Two studies examined whether people could identify rich false memories. Each participant in both studies was presented with two videos, one of a person recalling a true emotional memory, and one of the same person recalling a false memory. These videos were filmed during a study which involved implanting rich false memories (Shaw and Porter, 2015). The false memories in the videos either involved committing a crime (assault, or assault with a weapon) or other highly emotional events (animal attack, or losing a large sum of money) during adolescence. In study 1, participants (n = 124) were no better than chance at accurately classifying false memories (61.29% accurate), or false memories of committing crime (53.33% accurate). In study 2, participants (n = 82) were randomly assigned to one of three conditions, where they only had access to the (i) audio account of the memory with no video, (ii) video account with no audio, or (iii) the full audio-visual accounts. False memories were classified correctly by 32.14% of the audio-only group, 45.45% of the video-only group, and 53.13% of the audio-visual group. This research provides evidence that naïve judges are not able to reliably identify false memories of emotional or criminal events, or differentiate true from false memories. These findings are likely to be of particular interest to those working in legal and criminal justice settings.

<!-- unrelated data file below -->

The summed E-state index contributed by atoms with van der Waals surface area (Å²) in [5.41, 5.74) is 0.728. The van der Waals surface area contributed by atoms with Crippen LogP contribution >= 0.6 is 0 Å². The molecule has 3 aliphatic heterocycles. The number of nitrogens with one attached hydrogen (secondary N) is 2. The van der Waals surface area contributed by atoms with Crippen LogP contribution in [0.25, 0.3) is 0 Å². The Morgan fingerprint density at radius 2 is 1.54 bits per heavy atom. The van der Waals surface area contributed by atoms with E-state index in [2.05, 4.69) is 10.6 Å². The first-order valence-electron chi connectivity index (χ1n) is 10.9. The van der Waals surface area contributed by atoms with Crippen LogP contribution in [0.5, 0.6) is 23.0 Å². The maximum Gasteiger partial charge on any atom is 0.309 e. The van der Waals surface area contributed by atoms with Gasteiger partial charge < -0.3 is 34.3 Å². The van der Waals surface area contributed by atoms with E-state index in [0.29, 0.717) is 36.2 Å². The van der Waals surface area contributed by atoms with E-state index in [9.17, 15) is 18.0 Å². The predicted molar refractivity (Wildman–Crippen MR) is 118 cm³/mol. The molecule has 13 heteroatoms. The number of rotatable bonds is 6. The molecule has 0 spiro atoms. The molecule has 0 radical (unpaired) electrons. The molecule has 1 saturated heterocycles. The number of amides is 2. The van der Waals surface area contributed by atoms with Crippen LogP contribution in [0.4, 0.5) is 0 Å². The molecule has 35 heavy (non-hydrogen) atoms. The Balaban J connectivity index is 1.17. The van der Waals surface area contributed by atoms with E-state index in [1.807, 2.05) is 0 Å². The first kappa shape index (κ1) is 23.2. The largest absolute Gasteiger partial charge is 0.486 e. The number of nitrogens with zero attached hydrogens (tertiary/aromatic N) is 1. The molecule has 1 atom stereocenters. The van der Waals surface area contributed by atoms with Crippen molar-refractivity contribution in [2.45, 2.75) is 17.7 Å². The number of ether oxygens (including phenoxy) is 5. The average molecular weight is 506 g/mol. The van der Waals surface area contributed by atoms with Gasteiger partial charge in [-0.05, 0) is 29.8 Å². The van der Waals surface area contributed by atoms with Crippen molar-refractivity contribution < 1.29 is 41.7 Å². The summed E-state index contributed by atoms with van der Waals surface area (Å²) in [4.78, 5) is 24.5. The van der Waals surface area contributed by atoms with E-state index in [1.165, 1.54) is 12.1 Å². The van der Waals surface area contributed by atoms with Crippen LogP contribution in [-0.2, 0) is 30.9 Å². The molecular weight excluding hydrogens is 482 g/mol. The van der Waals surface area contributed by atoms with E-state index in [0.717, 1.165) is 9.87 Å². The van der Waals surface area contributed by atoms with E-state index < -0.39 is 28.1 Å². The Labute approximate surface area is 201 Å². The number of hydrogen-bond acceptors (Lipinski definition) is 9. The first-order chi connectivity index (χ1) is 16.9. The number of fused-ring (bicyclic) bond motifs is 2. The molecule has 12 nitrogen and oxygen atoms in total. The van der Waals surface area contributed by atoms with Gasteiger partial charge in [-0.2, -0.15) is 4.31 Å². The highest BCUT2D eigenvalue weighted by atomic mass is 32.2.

Shaw, J. (2020). Do False Memories Look Real? Evidence That People Struggle to Identify Rich False Memories of Committing Crime and Other Emotional Events. Frontiers in Psychology, 11. https://doi.org/10.3389/fpsyg.2020.00650